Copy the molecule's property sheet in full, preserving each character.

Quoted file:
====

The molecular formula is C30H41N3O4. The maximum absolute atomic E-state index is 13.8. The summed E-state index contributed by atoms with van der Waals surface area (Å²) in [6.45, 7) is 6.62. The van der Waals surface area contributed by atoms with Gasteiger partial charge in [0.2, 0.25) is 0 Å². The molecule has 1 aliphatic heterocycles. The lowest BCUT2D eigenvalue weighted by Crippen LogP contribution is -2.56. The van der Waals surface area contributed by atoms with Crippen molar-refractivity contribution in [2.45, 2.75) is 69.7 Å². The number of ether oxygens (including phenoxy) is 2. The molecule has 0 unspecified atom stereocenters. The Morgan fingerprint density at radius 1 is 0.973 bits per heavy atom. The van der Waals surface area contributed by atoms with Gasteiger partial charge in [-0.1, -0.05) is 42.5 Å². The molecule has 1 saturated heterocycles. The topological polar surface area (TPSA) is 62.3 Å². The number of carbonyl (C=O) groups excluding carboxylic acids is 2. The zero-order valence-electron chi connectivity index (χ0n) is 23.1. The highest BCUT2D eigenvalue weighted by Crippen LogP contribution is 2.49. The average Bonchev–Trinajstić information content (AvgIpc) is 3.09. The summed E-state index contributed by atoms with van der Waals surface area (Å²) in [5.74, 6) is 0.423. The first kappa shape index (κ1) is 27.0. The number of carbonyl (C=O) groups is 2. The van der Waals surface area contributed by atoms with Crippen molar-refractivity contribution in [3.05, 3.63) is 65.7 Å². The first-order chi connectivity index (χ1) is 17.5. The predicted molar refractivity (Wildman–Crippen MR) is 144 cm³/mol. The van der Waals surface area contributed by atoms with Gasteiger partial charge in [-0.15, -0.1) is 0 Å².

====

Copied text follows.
The molecular formula is C30H41N3O4. The maximum absolute atomic E-state index is 13.8. The summed E-state index contributed by atoms with van der Waals surface area (Å²) in [6.45, 7) is 6.62. The van der Waals surface area contributed by atoms with Gasteiger partial charge in [0.2, 0.25) is 0 Å². The molecule has 1 aliphatic heterocycles. The lowest BCUT2D eigenvalue weighted by Crippen LogP contribution is -2.56. The van der Waals surface area contributed by atoms with Crippen molar-refractivity contribution in [2.45, 2.75) is 69.7 Å². The number of ether oxygens (including phenoxy) is 2. The molecule has 0 unspecified atom stereocenters. The Morgan fingerprint density at radius 1 is 0.973 bits per heavy atom. The van der Waals surface area contributed by atoms with Gasteiger partial charge in [-0.1, -0.05) is 42.5 Å². The molecule has 1 saturated heterocycles. The topological polar surface area (TPSA) is 62.3 Å². The number of carbonyl (C=O) groups excluding carboxylic acids is 2. The zero-order valence-electron chi connectivity index (χ0n) is 23.1. The highest BCUT2D eigenvalue weighted by Crippen LogP contribution is 2.49. The average Bonchev–Trinajstić information content (AvgIpc) is 3.09. The summed E-state index contributed by atoms with van der Waals surface area (Å²) in [5.74, 6) is 0.423. The first kappa shape index (κ1) is 27.0. The number of carbonyl (C=O) groups is 2. The van der Waals surface area contributed by atoms with Crippen molar-refractivity contribution in [3.05, 3.63) is 65.7 Å². The first-order chi connectivity index (χ1) is 17.5. The predicted molar refractivity (Wildman–Crippen MR) is 144 cm³/mol. The van der Waals surface area contributed by atoms with Gasteiger partial charge in [-0.15, -0.1) is 0 Å².